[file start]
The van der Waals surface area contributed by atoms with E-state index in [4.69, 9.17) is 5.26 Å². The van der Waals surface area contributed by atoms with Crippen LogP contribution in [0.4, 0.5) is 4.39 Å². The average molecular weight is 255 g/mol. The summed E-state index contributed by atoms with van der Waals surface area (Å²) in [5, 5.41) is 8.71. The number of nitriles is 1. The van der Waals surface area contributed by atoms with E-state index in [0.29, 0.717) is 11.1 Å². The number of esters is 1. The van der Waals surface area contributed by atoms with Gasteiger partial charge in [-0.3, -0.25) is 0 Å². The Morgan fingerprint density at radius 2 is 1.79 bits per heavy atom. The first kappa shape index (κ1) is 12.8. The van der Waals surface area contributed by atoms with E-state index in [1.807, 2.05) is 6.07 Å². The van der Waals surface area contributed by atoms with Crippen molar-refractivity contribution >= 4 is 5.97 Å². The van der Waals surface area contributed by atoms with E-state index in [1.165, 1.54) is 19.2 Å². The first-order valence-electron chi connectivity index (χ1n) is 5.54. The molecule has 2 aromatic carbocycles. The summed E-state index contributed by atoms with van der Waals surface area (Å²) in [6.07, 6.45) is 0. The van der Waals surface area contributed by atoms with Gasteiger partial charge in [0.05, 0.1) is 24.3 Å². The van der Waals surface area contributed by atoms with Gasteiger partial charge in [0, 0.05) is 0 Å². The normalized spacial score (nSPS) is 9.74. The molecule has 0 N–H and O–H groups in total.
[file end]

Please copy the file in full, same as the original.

The van der Waals surface area contributed by atoms with E-state index in [4.69, 9.17) is 5.26 Å². The van der Waals surface area contributed by atoms with Crippen LogP contribution in [0.4, 0.5) is 4.39 Å². The average molecular weight is 255 g/mol. The summed E-state index contributed by atoms with van der Waals surface area (Å²) in [5, 5.41) is 8.71. The number of nitriles is 1. The van der Waals surface area contributed by atoms with E-state index in [0.29, 0.717) is 11.1 Å². The number of esters is 1. The van der Waals surface area contributed by atoms with Gasteiger partial charge in [-0.3, -0.25) is 0 Å². The Morgan fingerprint density at radius 2 is 1.79 bits per heavy atom. The first kappa shape index (κ1) is 12.8. The van der Waals surface area contributed by atoms with E-state index in [1.807, 2.05) is 6.07 Å². The van der Waals surface area contributed by atoms with Crippen molar-refractivity contribution >= 4 is 5.97 Å². The van der Waals surface area contributed by atoms with E-state index in [1.165, 1.54) is 19.2 Å². The first-order valence-electron chi connectivity index (χ1n) is 5.54. The molecule has 2 aromatic carbocycles. The summed E-state index contributed by atoms with van der Waals surface area (Å²) in [6.07, 6.45) is 0. The van der Waals surface area contributed by atoms with Gasteiger partial charge in [0.05, 0.1) is 24.3 Å². The van der Waals surface area contributed by atoms with Gasteiger partial charge in [0, 0.05) is 0 Å². The normalized spacial score (nSPS) is 9.74. The molecule has 0 N–H and O–H groups in total.